Black will always be ‘the new black’

Chicago TribuneApril 16, 2014 

Black will always be the go-to color choice in fashion. It’s the perfect blank canvas for your accessories, such as the Vince Camuto Jewelry Collection, $25.00-$98.00 from Belk.

BELK

Dear Answer Angel Ellen: What’s the new black? Is it still black? – P.J.

Dear P.J.: Black will always be the go-to color choice.

Here’s why: It’s slimming. It doesn’t show dirt. It’s the perfect blank canvas for your colorful accessories (which can totally change the look).

That said, the fashion dictators (designers, magazines, style blogs, etc.) can’t just repeat the same old “buy black” dictate every season. That would not make their advertisers happy, because they want you in a buying frenzy at all times. That’s why you’ll read that orange, or neon green, pastel pink or crimson, aubergine, cobalt, charcoal or sand (aka red, purple, blue, gray, tan) are the new black.

Don’t believe it. Black is back. Actually, it never went anywhere. And for those of you who want to argue that black is not actually a color (or white for that matter too), check out colormatters.com for all sides of that topic and more than you could ever want to know. Executive summary: The answer is not black and white.

Buy and go, or wash then wear?

Dear Answer Angel Ellen: I always wash a new garment before I wear it. Is this really necessary? – Ms. D.

Dear Ms. D.: Washing a new garment before you wear it is not necessary. I’ve never done it in my life. It’s unnecessary, that is, unless you’re phobic about germs. If you’re concerned that someone has tried it on before you in the store and you’re worried about her germs, by all means wash the heck out of it. Or dry clean it. (It’s unlikely that online purchases have been touched much by human hands or tried on, so even the fussiest among us don’t have to wash them first.)

One reason to wash a new garment before you wear it? If you’re concerned that the manufacturing process wasn’t too sanitary or think the store has bugs, such as hard-to-see, difficult-to-eradicate bedbugs. But if you’re skeptical about the cleanliness of the store, you probably shouldn’t shop there anyhow.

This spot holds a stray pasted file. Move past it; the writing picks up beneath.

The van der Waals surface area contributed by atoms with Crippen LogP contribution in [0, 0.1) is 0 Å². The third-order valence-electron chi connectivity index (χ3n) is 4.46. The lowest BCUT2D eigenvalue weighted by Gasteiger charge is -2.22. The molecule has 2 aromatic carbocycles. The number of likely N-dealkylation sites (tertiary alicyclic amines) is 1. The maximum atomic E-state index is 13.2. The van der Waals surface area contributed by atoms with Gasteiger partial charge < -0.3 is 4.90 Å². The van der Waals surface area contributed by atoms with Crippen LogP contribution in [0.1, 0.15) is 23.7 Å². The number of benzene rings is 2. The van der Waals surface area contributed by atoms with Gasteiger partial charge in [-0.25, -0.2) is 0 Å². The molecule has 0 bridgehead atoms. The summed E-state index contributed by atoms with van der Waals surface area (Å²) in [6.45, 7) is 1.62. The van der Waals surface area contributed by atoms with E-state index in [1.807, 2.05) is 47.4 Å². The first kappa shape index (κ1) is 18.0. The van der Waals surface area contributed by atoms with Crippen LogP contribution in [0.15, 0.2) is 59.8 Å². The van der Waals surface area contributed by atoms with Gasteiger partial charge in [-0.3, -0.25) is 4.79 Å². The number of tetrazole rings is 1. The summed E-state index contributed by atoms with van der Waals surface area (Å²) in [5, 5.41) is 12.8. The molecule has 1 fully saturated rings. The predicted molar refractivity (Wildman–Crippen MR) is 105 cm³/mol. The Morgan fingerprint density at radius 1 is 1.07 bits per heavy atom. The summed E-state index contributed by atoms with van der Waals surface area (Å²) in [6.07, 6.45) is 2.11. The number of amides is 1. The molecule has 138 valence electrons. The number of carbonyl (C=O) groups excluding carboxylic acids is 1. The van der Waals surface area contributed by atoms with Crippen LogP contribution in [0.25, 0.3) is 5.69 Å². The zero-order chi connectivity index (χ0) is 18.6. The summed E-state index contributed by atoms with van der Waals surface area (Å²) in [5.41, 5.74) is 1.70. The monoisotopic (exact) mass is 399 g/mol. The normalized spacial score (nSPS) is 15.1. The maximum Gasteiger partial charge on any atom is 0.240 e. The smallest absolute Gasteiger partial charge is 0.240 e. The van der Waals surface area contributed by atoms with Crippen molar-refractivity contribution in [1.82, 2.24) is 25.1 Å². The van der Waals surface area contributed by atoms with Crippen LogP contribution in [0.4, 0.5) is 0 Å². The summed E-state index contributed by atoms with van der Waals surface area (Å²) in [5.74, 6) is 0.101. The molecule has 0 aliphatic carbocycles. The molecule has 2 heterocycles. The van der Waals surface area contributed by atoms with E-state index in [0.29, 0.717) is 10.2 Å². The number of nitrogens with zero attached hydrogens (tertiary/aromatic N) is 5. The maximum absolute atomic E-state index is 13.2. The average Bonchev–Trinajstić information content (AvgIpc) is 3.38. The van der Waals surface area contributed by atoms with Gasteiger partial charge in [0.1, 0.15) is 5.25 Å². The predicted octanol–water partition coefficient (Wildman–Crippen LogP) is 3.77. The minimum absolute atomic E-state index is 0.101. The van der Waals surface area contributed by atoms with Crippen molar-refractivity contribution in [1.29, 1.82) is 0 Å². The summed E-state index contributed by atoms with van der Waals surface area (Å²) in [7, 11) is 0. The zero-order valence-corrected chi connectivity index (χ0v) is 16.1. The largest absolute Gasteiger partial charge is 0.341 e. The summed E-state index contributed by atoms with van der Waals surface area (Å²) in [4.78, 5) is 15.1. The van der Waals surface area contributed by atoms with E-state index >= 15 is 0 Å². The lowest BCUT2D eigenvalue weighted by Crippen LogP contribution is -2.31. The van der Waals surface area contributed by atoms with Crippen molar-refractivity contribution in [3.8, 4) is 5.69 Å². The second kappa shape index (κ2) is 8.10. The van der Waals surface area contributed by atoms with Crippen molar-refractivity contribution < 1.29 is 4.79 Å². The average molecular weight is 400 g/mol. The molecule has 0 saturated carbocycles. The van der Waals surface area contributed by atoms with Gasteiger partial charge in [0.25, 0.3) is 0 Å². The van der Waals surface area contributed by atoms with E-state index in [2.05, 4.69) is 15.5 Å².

If you’re shopping in thrift and consignment stores, many experts say to wash or dry clean everything before you wear it. For shoes, bags and accessories, wipe them down with rubbing alcohol or Lysol and toss them in the freezer for a while. The Internet has plenty of cleaning tips for thrift finds. Maybe I’m flirting with disaster, but if I get a great find at Goodwill or the like, I wear it immediately. I can’t help myself.

Mixing beauty brands

Dear Answer Angel Ellen: How important is it to use products from the same manufacturer? For example, soap, toner, moisturizer, all by different companies, is that OK? Same with shampoo/conditioner – how much can/should you mix it up? – Mixed Up

Dear Mixed Up: Beauty product companies want you to be true to their brands, and it’s easy to understand why.

Whether we’re talking about drugstore brands like Maybelline or department store franchises like Chanel, of course they want you to use their stuff for everything from mascara to eye cream to foundation. That’s why they’ll argue that their various products work together to emit radiance from your every pore. So, the argument goes, you’ll get the maximum benefit if you stick with their products and only theirs whether on your face, body or hair.

Yes, I know plenty of women devoted to their products – especially in a skin care regimen – who wouldn’t think of mixing brands. They believe that these potions need each other to work to the max, and that’s OK. But, to answer your question, “How much can/should you mix it up?” You can and should mix brands as much as you want. My testing has shown that cheaper products are often as good if not better than the ones that cost a fortune.

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